GSA Releases Draft e-Assurance Levels (10 July 2003)

As part of the e-Authentication e-government initiative, the General Services Administration (GSA) has released a draft policy describing the four levels of assurance agencies will be required to use to categorize their systems and transactions for authentication. Agencies must assess risks of e-government projects and IT systems that conduct transactions and adopt a level by the end of fiscal 2004.

Adult Web Sites Targeted by Extortionist (10 July 2003)

Someone using the on-line name "Deepsy" has been attempting to extort money from adult web sites, threatening to take them off-line with denial-of-service attacks unless they pay him $1,500. "Deepsy" has apparently made good on his threats; one of the targeted adult web sites has contacted the FBI.

Microsoft Releases Three More Security Bulletins (9 July 2003)

Microsoft has released security bulletins for three vulnerabilities. The most serious, rated "critical," is a buffer overflow flaw in the HTML converter in all supported versions of the Windows operating system. The flaw is rated only moderate for Windows Server 2003 because of its Enhanced Security Configuration. The other two flaws, both rated "important," concern another buffer overflow in Windows NT, XP and Windows Server 2000 and a privilege elevation vulnerability in Windows 2000's utility manager.

Massachusetts State Lottery Commission Web Site Spoofed (9 July 2003)

A phony web site that mimics the Massachusetts State Lottery Commission site was being used in an attempt to try to steal personal data. Some people received e-mails and text messages telling them they had won $30,000 in a lottery and directing them to the phony site. Once there, they found they were required to enter personal information and pay a $100 processing fee in order to claim their prize. The site has been taken down. The Commission is working with the FBI to find those responsible for the scam.

NIST Report Suggests Metrics for IDS Performance (9 July 2003)

A National Institute of Standards and Technology (NIST) report entitled "An Overview of Issues in Testing Intrusion Detection Systems" observes that there are no standard metrics by which to measure IDS performance. The report lists some possible metrics, including the range of attacks a system can detect, the number of attacks a system can detect within a certain period of time and throughput, or how much traffic the system can handle.
[Editor's Note (Schultz): It's still amazing to me how so many vendors and developers of intrusion detection systems somehow fail to obtain and distribute benchmark metrics for their systems, possibly because of fear that objective testing will reveal unfavorable hit and false alarm rates. The user community needs such metrics, however. ]

Apache Updates HTTP Server (9 July 2003)

The Apache Software Foundation has released an updated version of its Apache HTTP Server. The new version (2.0.47) corrects four security flaws, including some which could result in denial-of-service attacks.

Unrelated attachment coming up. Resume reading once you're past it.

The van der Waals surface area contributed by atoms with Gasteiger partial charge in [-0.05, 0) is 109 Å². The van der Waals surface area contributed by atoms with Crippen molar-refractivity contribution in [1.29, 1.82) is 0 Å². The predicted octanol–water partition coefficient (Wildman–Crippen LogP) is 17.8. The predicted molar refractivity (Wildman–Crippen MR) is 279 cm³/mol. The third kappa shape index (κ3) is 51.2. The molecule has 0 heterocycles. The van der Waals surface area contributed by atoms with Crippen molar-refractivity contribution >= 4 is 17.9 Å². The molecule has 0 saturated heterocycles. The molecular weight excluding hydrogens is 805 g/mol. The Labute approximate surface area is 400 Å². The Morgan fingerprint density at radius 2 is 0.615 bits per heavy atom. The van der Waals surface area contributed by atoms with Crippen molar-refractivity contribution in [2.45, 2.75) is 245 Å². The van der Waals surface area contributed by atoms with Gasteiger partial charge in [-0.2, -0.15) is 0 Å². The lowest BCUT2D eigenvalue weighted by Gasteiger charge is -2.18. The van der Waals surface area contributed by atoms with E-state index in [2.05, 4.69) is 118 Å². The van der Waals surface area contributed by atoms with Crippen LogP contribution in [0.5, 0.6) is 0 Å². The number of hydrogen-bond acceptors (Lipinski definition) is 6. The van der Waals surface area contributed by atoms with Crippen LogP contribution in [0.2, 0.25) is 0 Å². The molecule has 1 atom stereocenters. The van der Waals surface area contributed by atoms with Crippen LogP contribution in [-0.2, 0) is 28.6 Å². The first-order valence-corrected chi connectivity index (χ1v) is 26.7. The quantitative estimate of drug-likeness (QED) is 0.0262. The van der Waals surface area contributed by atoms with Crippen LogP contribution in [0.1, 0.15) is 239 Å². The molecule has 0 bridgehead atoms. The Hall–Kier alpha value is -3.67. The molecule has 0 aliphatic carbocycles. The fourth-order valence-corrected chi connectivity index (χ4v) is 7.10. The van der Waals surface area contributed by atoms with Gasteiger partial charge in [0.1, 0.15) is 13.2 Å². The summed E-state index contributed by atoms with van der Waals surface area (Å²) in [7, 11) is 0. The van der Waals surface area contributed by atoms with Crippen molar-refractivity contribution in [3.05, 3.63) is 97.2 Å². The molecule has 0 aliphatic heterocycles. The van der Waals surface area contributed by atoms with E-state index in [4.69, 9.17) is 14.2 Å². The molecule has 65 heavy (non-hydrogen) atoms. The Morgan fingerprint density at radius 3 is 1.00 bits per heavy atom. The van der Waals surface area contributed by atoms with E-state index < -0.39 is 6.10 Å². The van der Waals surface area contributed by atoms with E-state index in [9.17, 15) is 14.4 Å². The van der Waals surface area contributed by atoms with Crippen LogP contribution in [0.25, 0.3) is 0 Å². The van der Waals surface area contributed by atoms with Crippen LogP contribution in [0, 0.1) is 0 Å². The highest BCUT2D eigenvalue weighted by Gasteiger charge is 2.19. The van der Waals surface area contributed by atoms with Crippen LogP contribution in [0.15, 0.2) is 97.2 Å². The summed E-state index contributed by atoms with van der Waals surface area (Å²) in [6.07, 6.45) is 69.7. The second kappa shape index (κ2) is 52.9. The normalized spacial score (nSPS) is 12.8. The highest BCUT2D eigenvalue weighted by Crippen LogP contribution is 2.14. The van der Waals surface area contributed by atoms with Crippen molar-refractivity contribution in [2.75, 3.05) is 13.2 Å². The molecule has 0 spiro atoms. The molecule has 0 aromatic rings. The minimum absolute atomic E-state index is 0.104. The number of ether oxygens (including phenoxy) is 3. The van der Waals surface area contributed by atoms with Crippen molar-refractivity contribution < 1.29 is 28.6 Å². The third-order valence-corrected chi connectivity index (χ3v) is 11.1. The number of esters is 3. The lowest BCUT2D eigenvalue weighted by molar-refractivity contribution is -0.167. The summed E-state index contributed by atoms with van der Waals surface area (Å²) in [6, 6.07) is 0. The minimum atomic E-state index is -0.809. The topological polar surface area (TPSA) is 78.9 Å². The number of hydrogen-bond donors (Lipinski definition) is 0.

US Information Security Law (9 July 2003)

The final installment in a four article series on US Information Security Law examines "national security law in the United States as it pertains to information security."

PriceWaterhouseCoopers Electronic Crime Survey (9 July 2003)

The PriceWaterhouseCoopers Global Economic Crime Survey 2003 shows that 15% of the 3,623 companies surveyed reported suffering losses attributable to cyber crime. Telecommunications and IT companies appear to be among the most targeted.

Stop the Hype, Say Experts (8/9 July 2003)

Some computer security experts are encouraging security companies to refrain from "hyping" cyber threats that don't pose serious risks because the plethora of warnings may inure people to threats that do pose serious risks. The group of experts protested the hype surrounding the July 6 Defacement Challenge. The hype benefits both the attackers and the security companies because the former desire publicity, and the latter want to sell more products.
[Editor's Note (Schultz): These experts are correct. You can cry "wolf" only so many times. ]

PayPal Customers Targeted by ID Data Theft Scam (8/9 July 2003)

Some PayPal customers have received messages telling them that their billing information has been lost and that in order to keep their accounts, they must re-enter the data on a specific site. Though many of the sites' links point to the PayPal web site, the form which requests personal information, such as name, address, credit card information and social security number, is on an server at a different IP address. The phony site uses a valid SSL certificate

Defacers' Challenge Tally Site Hit with DDoS (7 July 2003)

Zone-h, the web site responsible for tallying the results of the Defacers' Challenge on Sunday, 6 July fell prey to a "massive" distributed denial of service attack that lasted for seven hours that very same day. The attack was the work of a group protesting the event.

U of Illinois Receives Grant to Establish Anti-Cyber Attack Technology Research Center (3 July 2003)

The University of Illinois' National Center for Supercomputing Applications in Urbana-Champaign has received an initial $5.7 million grant from the Office of Naval Research to establish a research center devoted to developing technology to thwart enemy cyber attackers. Developers at the center will focus on finding the best ways for military forces to share information without it being intercepted.

Microsoft Software Simplifies Identity Management (2 July 2003)

Microsoft's forthcoming Microsoft Identity Integration Server (MIIS) 2003 will "unify" workers' user name and password information to provide a picture of each employee "across the enterprise." The software will allow for the creation of a variety of identities as soon as a new employee is entered into the human resources database; it will also allow for efficient removal of an employee's system access upon termination.

NewsBites Editorial Board:
Kathy Bradford, Dorothy Denning, Roland Grefer, Stephen Northcutt, Alan
Paller, Marcus Ranum, Eugene Schultz, Gal Shpantzer
Guest Editor: Bruce Schneier